Newsletter Preview · Mike Neff · Thursday May 20, 2010
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With all of the activity and hoopla leading up to inductions into the NASCAR Hall of Fame this month, there has been a lot of talk about the five men who made such an impact on the sport being inducted as the first class. There’s no doubt the Frances are the reason behind the sport’s current existence, pushing it to make the leaps forward that it did in its formative years. Richard Petty is not just King of the NASCAR record books; he’s personally responsible for the way the drivers interact with the fans, as well as the accessibility they can take for granted today. Junior Johnson not only made tremendous contributions in the driving and car ownership arenas, but he also was the reason Winston ultimately ended up with their name on the series.
All of these men have had an amazing impact on the sport; but when it comes to the impact on fans, Dale Earnhardt may have trumped them all as the most important contributor in the history of the stock car racing.
As NASCAR made the move from a regional Southeastern sport to a nationwide phenomenon, the drivers were still making minimal amounts of money, and souvenir sales were but a pittance. But then, Earnhardt’s forward-thinking ideas took control. Under the advice of his wife Teresa, the driver trademarked his name and took control of merchandise licensing so that he controlled who used his image. As Earnhardt became more and more popular, those merchandise sales skyrocketed, with an increasing amount of NASCAR faithful latching on to his successful marketing ideas. After switching over to a black car in 1988, the armies of fans who followed the Intimidator soon created a “blackout” of their own in the stands, from hats to shirts to jackets and everything else that they could carry, wear, or wave. For most of his career, and for several years after it was over, Earnhardt led the rankings of merchandise sales by NASCAR drivers. The reason for this amazing marketing success is the fact that the fans related to the seven-time champ as one of them. He was a man of the people, growing up in a mill town and just as likely feeding chickens and cows as he would be winning races on a Sunday.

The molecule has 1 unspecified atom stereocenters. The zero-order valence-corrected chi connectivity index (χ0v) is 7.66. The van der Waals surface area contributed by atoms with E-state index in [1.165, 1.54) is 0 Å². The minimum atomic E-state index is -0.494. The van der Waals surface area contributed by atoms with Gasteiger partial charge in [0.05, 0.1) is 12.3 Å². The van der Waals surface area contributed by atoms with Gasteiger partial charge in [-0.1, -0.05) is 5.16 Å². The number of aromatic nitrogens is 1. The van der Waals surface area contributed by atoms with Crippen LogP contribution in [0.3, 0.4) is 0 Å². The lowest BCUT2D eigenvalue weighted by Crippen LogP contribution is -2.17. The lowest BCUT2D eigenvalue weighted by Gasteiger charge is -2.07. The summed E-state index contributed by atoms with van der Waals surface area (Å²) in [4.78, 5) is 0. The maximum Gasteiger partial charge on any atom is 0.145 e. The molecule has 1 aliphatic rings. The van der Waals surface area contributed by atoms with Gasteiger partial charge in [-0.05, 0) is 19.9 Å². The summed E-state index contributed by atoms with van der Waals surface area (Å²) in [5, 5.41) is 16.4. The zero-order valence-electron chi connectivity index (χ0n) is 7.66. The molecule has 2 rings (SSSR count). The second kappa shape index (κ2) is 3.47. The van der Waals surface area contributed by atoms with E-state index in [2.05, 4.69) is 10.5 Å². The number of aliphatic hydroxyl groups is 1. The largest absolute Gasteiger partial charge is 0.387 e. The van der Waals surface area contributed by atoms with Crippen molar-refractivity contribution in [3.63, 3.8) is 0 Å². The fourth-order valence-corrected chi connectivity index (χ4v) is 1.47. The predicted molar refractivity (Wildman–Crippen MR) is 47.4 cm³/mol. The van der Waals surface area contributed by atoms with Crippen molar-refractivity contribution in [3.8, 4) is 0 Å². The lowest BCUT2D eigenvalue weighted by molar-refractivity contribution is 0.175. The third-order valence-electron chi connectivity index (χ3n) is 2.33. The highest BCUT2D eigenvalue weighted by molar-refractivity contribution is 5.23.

That common man personality, combined with his incredible ability to drive a race car, is why I was a fan of Earnhardt long before becoming a NASCAR writer. Growing up a fan of racing, I always enjoyed stock cars, but truly became a diehard fan in the ’80s when races were on ESPN and that No. 3 Chevy was a threat to win almost every single weekend. His exploits were the reason for turning on the TV on race weekends and going to the racetrack to see NASCAR in person. When he had a bad day, I had a bad day; when he won a race, the following week was the best. I bought my share of hats and shirts, owning every Winner’s Circle diecast 1/64th car that was ever produced for Earnhardt.
All of that changed on Feb. 18th, 2001. While my passion for the sport never died, and I’m now lucky enough to even write about it, things have never been the same for me since Earnhardt’s death. Every now and then, I still catch myself during the race looking for the black No. 3, hoping to see him coming through the pack to fight for the lead. Whenever I go to the track, I see his souvenir haulers and am reminded of the names all over the outside of them the season that he was taken from us. The entire racing experience, while still a great time, is always incomplete … and Dale Earnhardt not being in the field is the missing piece.
But not only do I miss the Intimidator, the sport most definitely misses having him at a time like this Hall of Fame induction and current economic crisis. He always had a sense of what was best for the sport; during his Hall of Fame biography show on SPEED, Bill France, Jr. and Brian France commented on how Earnhardt would give them counsel about things going on and the difficulties facing the sanctioning body. There is no doubt that the sport would be different today if he had not perished in that fateful accident. That’s not to say the Chase would not have been tabled, but there is no question there would have been some serious discussions between the Man in Black and this governing body. Many of the other things that have come about over the past nine years would have also been approached differently if Earnhardt was still alive. Without question Dale Earnhardt, Jr. would still be in the No. 8, and DEI would be a more important force in the sport than the merged company that they are now.
The sport of stock car racing is still the best sport on the planet, although it is much different than it was in 2001 and could certainly stand to be better. But as the sport looks to recover from declining ratings and attendance, the biggest thing it seems to be missing in my eyes is the man who was the conscience of the sport. Earnhardt may not have made the final decisions on what went on, but he certainly had some say in how the sport approached its problems – and that opinion would be appreciated now more than ever.
Despite the tragic reminders, it is going to be a great day Sunday when Earnhardt’s life and legacy is celebrated once again when he is inducted into the Hall of Fame. The man deserves every single accolade he’s about to receive, and he’ll be honored by the attendance of those once closest to him: Childress, Teresa, Dale Jr., and thousands of his dedicated fans.
It just sure would be nice to celebrate with him there in person, too.
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